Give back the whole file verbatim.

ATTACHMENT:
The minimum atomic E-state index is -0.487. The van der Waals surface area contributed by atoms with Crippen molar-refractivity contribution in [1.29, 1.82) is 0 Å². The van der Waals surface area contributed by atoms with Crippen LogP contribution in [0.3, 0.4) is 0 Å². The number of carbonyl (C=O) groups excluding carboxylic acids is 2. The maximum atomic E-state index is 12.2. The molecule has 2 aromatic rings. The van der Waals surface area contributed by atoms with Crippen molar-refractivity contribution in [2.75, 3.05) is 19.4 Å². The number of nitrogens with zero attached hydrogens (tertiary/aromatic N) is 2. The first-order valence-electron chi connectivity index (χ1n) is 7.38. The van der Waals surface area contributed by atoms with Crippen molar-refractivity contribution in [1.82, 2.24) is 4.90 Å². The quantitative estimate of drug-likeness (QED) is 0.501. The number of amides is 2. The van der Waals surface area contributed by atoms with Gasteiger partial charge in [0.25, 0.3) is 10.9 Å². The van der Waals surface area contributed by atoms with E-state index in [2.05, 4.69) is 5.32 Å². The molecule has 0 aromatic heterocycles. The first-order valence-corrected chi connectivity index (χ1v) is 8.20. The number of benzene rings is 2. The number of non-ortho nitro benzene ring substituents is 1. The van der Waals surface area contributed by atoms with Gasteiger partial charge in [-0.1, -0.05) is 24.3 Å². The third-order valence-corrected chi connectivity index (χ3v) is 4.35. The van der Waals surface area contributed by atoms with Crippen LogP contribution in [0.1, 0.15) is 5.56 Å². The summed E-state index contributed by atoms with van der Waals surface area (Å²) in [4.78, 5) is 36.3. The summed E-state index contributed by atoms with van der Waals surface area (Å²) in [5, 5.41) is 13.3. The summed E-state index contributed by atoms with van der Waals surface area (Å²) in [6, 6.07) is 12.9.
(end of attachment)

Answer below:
The minimum atomic E-state index is -0.487. The van der Waals surface area contributed by atoms with Crippen molar-refractivity contribution in [1.29, 1.82) is 0 Å². The van der Waals surface area contributed by atoms with Crippen LogP contribution in [0.3, 0.4) is 0 Å². The number of carbonyl (C=O) groups excluding carboxylic acids is 2. The maximum atomic E-state index is 12.2. The molecule has 2 aromatic rings. The van der Waals surface area contributed by atoms with Crippen molar-refractivity contribution in [2.75, 3.05) is 19.4 Å². The number of nitrogens with zero attached hydrogens (tertiary/aromatic N) is 2. The first-order valence-electron chi connectivity index (χ1n) is 7.38. The van der Waals surface area contributed by atoms with Crippen molar-refractivity contribution in [1.82, 2.24) is 4.90 Å². The quantitative estimate of drug-likeness (QED) is 0.501. The number of amides is 2. The van der Waals surface area contributed by atoms with Gasteiger partial charge in [0.25, 0.3) is 10.9 Å². The van der Waals surface area contributed by atoms with E-state index in [2.05, 4.69) is 5.32 Å². The molecule has 0 aromatic heterocycles. The first-order valence-corrected chi connectivity index (χ1v) is 8.20. The number of benzene rings is 2. The number of non-ortho nitro benzene ring substituents is 1. The van der Waals surface area contributed by atoms with Gasteiger partial charge in [-0.1, -0.05) is 24.3 Å². The third-order valence-corrected chi connectivity index (χ3v) is 4.35. The van der Waals surface area contributed by atoms with Crippen LogP contribution in [0.1, 0.15) is 5.56 Å². The summed E-state index contributed by atoms with van der Waals surface area (Å²) in [4.78, 5) is 36.3. The summed E-state index contributed by atoms with van der Waals surface area (Å²) in [5, 5.41) is 13.3. The summed E-state index contributed by atoms with van der Waals surface area (Å²) in [6, 6.07) is 12.9.